Mobile App Enterprises Losing Revenue Due to Poor Security

Mobile App Enterprises Losing Revenue Due to Poor Security

February 18, 2016         Written By Bill Hardekopf

A new study by Bluebox shows that mobile app enterprises may be losing money because they are not investing enough in security. The company examined Hulu, Tinder and the Kylie Jenner Official App, as these apps lack self-defense capabilities that protect against tampering, resigning and redistribution. Hackers can easily defraud enterprises like these by disabling ads, accessing premium features for free and bypassing subscription payments.

Not only can hackers steal these features, they can sell them as unsanctioned third-party apps on stores that lack security review. Bluebox found 42% of consumers are already downloading apps from these sources.

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For an additional $4 per month, Hulu customers can access commercial-free content. This option provides Hulu an additional annual revenue of $1.5 billion. Bluebox was able to determine that hackers have figured out a way to use Hulu commercial-free without paying the additional subscription costs. This has further implications for other apps, which make money from advertisements. As more people download unauthorized apps, companies will lose more money.

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The dating app Tinder offers core services for free but generates additional revenue with features such as unlimited swipes through Tinder Plus. Bluebox determined some Plus features are managed and controlled by unprotected mobile app codes that leave them exposed to hackers. As with Hulu, as more people download these altered, unauthorized apps, the more revenue Tinder can lose.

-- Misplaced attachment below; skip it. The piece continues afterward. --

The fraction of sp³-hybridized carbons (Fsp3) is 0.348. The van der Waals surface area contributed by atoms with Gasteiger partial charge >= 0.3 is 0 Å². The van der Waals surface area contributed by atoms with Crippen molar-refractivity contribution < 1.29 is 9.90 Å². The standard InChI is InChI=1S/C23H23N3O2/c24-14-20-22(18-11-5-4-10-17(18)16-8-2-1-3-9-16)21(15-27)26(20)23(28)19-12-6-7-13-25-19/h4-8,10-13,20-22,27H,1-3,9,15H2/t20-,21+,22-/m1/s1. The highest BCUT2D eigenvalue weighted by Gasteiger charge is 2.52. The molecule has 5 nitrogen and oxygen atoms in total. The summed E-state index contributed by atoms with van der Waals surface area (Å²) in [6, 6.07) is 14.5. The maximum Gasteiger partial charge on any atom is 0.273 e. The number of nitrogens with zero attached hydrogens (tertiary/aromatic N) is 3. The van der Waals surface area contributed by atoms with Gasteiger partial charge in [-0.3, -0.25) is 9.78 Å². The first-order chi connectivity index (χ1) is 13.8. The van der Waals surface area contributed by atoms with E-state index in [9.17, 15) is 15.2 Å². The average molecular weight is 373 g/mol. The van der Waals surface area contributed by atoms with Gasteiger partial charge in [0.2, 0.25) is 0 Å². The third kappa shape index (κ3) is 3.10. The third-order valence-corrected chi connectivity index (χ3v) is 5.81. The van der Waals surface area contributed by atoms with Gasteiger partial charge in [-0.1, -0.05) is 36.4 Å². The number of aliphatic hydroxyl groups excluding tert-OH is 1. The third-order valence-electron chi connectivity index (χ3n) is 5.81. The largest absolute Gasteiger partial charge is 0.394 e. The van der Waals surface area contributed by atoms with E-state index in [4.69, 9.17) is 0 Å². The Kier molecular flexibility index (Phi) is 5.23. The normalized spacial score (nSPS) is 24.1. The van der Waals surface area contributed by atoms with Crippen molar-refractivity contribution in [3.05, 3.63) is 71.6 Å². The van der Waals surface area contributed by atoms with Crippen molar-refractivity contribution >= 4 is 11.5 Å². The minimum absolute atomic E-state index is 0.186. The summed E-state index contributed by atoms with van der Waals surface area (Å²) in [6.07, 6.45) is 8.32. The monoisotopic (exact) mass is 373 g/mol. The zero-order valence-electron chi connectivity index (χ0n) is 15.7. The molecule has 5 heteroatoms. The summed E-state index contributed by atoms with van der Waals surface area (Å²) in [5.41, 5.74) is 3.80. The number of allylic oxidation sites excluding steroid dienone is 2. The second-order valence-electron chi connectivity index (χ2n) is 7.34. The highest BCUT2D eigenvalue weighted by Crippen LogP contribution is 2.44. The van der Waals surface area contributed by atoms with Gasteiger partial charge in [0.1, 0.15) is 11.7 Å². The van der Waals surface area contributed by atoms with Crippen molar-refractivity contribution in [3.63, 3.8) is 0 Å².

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Bluebox found that hackers could rewrite pieces of the code for the Android version of the Kylie Jenner app, which could trick the app into thinking they had paid for premium content when they had not. Once the user gains access to the premium content, they receive an authentication token they can use to access the premium content from any device or platform, even on unmodified versions of the app. This is not just a problem with the Kylie Jenner app. Without self-defense app security, any subscription-based app can be altered.

To protect their revenue, Bluebook says enterprises must create mobile apps that can defend themselves, using basic security measures such as anti-tampering controls and encryption of app data. Bluebox has found this sort of mobile app security is virtually non-existent right now.

The information contained within this article was accurate as of February 18, 2016. For up-to-date
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About Bill Hardekopf

Bill Hardekopf is the CEO of and covers the credit card industry from all perspectives. Bill has been involved with personal finance for over 15 years. He is a frequent contributor to Forbes, The Street and The Christian Science Monitor.
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